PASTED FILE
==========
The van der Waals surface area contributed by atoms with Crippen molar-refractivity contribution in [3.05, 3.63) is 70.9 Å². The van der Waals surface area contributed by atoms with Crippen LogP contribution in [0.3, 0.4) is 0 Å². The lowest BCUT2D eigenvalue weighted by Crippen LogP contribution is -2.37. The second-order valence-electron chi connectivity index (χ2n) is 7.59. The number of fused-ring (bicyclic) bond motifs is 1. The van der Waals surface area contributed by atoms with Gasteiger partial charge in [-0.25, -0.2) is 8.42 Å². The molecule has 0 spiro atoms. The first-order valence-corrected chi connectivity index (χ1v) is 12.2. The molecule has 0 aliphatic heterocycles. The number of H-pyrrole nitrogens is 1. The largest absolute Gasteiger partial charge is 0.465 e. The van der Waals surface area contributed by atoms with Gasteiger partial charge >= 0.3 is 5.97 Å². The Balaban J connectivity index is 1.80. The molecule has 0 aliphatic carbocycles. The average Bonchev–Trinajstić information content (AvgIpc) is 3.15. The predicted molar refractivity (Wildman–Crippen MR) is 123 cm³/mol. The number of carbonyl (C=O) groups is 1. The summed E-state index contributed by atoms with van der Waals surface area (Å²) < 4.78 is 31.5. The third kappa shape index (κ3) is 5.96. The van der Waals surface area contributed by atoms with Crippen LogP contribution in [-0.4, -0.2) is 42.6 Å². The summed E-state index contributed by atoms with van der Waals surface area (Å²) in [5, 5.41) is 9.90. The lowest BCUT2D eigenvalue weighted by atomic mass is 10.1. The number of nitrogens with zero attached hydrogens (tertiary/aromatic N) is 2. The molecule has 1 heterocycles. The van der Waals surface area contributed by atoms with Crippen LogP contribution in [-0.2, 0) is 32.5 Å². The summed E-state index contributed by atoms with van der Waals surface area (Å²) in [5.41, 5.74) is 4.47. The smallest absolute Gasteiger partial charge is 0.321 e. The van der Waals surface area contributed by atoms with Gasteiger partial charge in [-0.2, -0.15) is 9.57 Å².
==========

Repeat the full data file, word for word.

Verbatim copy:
The van der Waals surface area contributed by atoms with Crippen molar-refractivity contribution in [3.05, 3.63) is 70.9 Å². The van der Waals surface area contributed by atoms with Crippen LogP contribution in [0.3, 0.4) is 0 Å². The lowest BCUT2D eigenvalue weighted by Crippen LogP contribution is -2.37. The second-order valence-electron chi connectivity index (χ2n) is 7.59. The number of fused-ring (bicyclic) bond motifs is 1. The van der Waals surface area contributed by atoms with Gasteiger partial charge in [-0.25, -0.2) is 8.42 Å². The molecule has 0 spiro atoms. The first-order valence-corrected chi connectivity index (χ1v) is 12.2. The molecule has 0 aliphatic heterocycles. The number of H-pyrrole nitrogens is 1. The largest absolute Gasteiger partial charge is 0.465 e. The van der Waals surface area contributed by atoms with Gasteiger partial charge >= 0.3 is 5.97 Å². The Balaban J connectivity index is 1.80. The molecule has 0 aliphatic carbocycles. The average Bonchev–Trinajstić information content (AvgIpc) is 3.15. The predicted molar refractivity (Wildman–Crippen MR) is 123 cm³/mol. The number of carbonyl (C=O) groups is 1. The summed E-state index contributed by atoms with van der Waals surface area (Å²) < 4.78 is 31.5. The third kappa shape index (κ3) is 5.96. The van der Waals surface area contributed by atoms with Crippen LogP contribution in [-0.4, -0.2) is 42.6 Å². The summed E-state index contributed by atoms with van der Waals surface area (Å²) in [5, 5.41) is 9.90. The lowest BCUT2D eigenvalue weighted by atomic mass is 10.1. The number of nitrogens with zero attached hydrogens (tertiary/aromatic N) is 2. The molecule has 1 heterocycles. The van der Waals surface area contributed by atoms with Crippen LogP contribution in [-0.2, 0) is 32.5 Å². The summed E-state index contributed by atoms with van der Waals surface area (Å²) in [5.41, 5.74) is 4.47. The smallest absolute Gasteiger partial charge is 0.321 e. The van der Waals surface area contributed by atoms with Gasteiger partial charge in [-0.2, -0.15) is 9.57 Å².